Belinda entered the child looked up and met the friendly, sympathetic
eyes. A mute appeal sprang into her own eyes, and Belinda understood.
The thing was too bad to be talked about, and the Youngest Teacher said
no word about the homesickness or the expected letter. In this way she
clinched her friendship with the Queer Little Thing.

But, following the principal's orders, she endeavoured to demonstrate to
Bonita the joy and blessedness of life in New York. The child went
quietly wherever she was taken--a mute, pathetic little figure to whom
the aquarium fish and the Old Masters and the latest matinée idol were
all one--and unimportant. The other girls envied her her privileges and
her pocket-money, but they did not understand. No one understood save
Belinda, and she did her cheerful best to blot out old loves with new
impressions; but from the first she felt in her heart that she was
elected to failure. The child was fond of her, always respectful, always
docile, always grave. Nothing brought a light into her eyes or a
spontaneous smile to her lips. Anyone save Belinda would have grown
impatient, angry. _She_ only grew more tender--and more troubled. Day by
day she watched the sad little face grow thinner. It was pale now,
instead of brown, and the high cheekbones were strikingly prominent. The
lips pressed closely together drooped plaintively at the corners, and
the big eyes were more full of shadow than ever; but the child made no
protest nor plea, and by tacit consent she and Belinda ignored their
first conversation and never mentioned Texas.

Often Belinda made up her mind to put aside the restraint and talk
freely as she would to any other girl, but there was something about the
little Texan that forbade liberties, warned off intruders, and the
Youngest Teacher feared losing what little ground she had gained.

Finally she went in despair to Miss Ryder.

"The Indian character is too much for me," she confessed with a groan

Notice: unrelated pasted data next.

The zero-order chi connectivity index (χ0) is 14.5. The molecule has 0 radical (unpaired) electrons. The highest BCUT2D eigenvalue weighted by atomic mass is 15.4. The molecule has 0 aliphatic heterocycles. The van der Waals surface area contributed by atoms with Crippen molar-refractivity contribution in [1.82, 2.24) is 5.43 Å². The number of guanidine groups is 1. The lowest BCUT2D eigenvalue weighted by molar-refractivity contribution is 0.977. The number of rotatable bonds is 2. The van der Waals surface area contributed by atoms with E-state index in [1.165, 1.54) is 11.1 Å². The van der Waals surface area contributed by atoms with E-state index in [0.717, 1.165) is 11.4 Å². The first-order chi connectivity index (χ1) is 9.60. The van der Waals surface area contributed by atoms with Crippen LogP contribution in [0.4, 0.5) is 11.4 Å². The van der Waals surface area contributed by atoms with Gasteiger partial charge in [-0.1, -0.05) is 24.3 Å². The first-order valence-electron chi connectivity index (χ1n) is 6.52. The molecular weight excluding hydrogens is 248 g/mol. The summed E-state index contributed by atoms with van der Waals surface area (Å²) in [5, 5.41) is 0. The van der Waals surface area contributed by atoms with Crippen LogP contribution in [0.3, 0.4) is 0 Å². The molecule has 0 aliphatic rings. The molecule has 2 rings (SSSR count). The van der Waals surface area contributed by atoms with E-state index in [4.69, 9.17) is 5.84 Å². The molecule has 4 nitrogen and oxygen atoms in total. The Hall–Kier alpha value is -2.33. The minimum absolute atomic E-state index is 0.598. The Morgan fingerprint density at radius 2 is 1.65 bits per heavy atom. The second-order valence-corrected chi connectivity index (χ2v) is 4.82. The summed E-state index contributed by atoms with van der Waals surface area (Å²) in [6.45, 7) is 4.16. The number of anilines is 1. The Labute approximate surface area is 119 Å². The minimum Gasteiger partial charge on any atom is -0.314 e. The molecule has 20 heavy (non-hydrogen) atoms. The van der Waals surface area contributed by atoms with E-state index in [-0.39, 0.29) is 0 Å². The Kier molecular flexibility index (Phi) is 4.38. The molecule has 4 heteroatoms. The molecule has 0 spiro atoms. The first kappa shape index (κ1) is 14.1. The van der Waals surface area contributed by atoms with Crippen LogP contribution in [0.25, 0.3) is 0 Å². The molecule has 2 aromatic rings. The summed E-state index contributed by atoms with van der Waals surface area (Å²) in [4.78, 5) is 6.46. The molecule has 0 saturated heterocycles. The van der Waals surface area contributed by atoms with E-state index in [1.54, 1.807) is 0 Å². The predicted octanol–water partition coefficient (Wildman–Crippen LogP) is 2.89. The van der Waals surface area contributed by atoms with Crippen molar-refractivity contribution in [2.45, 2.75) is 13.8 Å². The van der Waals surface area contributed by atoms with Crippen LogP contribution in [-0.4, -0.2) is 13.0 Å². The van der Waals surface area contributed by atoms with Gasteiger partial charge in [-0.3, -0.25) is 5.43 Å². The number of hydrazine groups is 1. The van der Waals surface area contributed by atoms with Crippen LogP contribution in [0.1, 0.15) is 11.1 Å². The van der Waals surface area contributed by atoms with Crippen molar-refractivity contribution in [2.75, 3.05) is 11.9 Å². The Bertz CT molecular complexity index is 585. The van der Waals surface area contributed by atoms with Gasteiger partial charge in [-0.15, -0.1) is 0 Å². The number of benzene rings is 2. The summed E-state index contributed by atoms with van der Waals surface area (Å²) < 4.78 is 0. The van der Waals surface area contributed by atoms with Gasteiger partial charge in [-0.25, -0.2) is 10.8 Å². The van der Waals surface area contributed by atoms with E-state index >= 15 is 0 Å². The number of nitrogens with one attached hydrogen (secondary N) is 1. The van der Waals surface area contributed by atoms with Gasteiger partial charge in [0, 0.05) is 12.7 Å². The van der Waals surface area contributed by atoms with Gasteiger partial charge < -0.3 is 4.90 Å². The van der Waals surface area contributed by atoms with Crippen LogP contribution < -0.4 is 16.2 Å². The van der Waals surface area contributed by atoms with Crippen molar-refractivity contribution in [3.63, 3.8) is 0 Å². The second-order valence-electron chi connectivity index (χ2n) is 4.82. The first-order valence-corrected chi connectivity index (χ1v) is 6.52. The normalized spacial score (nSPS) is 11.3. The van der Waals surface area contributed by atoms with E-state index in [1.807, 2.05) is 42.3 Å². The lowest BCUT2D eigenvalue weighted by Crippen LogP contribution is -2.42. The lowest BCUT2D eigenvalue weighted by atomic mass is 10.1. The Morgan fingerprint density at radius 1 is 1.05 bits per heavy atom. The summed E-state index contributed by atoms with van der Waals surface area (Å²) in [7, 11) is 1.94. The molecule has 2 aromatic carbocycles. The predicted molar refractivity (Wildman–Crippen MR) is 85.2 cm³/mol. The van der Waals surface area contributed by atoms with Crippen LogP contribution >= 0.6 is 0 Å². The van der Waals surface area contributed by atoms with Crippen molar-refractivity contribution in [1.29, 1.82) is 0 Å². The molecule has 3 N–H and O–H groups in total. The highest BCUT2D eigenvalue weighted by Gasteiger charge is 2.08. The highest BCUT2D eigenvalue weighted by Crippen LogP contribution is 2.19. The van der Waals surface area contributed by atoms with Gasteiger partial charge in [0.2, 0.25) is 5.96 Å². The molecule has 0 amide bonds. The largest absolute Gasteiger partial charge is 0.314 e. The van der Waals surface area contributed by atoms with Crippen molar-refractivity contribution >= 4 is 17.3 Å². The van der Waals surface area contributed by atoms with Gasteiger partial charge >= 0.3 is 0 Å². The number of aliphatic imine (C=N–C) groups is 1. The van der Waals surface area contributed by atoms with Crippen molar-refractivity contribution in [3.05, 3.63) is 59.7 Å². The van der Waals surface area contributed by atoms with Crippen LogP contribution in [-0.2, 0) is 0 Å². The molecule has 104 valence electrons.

half humorous, half earnest. "I give it up."

"What's the matter?" asked Miss Ryder.

"Well, I've dragged poor Bonita Allen all over the borough of Manhattan
and the Bronx and spent many ducats in the process. She has been very
polite about it, but just as sad over Sherry's tea hour as over Grant's
tomb, and just as cheerful over the Cesnola collection as over the
monkey cage at the Zoo. The poor little thing is so unhappy and
miserable that she looks like a wild animal in a trap, and I think the
best thing we can do with her is to send her home."

"Nonsense," said Miss Lucilla. "Her father is paying eighteen hundred
dollars a year."

Belinda was defiant.

"I don't care. He ought to take her home."

"Miss Carewe, you are sentimentalising. One would think you had never
seen a homesick girl before."

"She's different from other girls."

"I'll talk with her myself," said Miss Lucilla sternly.

She did, but the situation remained unchanged, and when she next
mentioned the Texan problem to Belinda, Miss Lucilla was less positive
in her views.

"She's a very strange child, but we must do what we can to carry out her
father's wishes."

"_I'd_ send her home," said Belinda.

It was shortly after this that Katharine Holland, who sat beside Bonita
at the table, confided to Belinda that that funny little Allen girl
didn't eat a thing. The waitress came to Belinda with the same tale, and
the Youngest Teacher sought out Bonita and reasoned with her.

"You really must eat, my dear," she urged.

"Why?"

"Why, you'll be ill if you don't."

"How soon?"

Belinda looked dazed.

"I'm afraid I don't understand."

"How soon will I be sick?"

"Very soon, I'm afraid," the puzzled teacher answered.

"That's good. I don't feel as if I could wait much longer."

Belinda gasped.

"Do you mean to say you want to be ill?"

"If I get very sick Daddy will come for me."

The teacher looked helplessly at the quiet, great-eyed child, then
launched into expostulation, argument, entreaty.

Bonita listened politely and was profoundly unimpressed.

"It's wicked, dear child. It would make your father wretchedly unhappy."

"He'd be awfully unhappy if he understood, anyway. He thinks I'm not
really unhappy and that it's his duty to keep me up here and make a lady
of me, no matter how lonely he is without me. He wrote me so--but I know
he'd be terribly glad if he had a real excuse for taking me home."

Belinda exhausted her own resources and appealed to Miss Lucilla, who
stared incredulously over her nose-glasses and sent for Bonita.

After the interview she called for the Youngest Teacher, and the two
failures looked at each other helplessly.

"It's an extraordinary thing," said Miss Lucilla in her most magisterial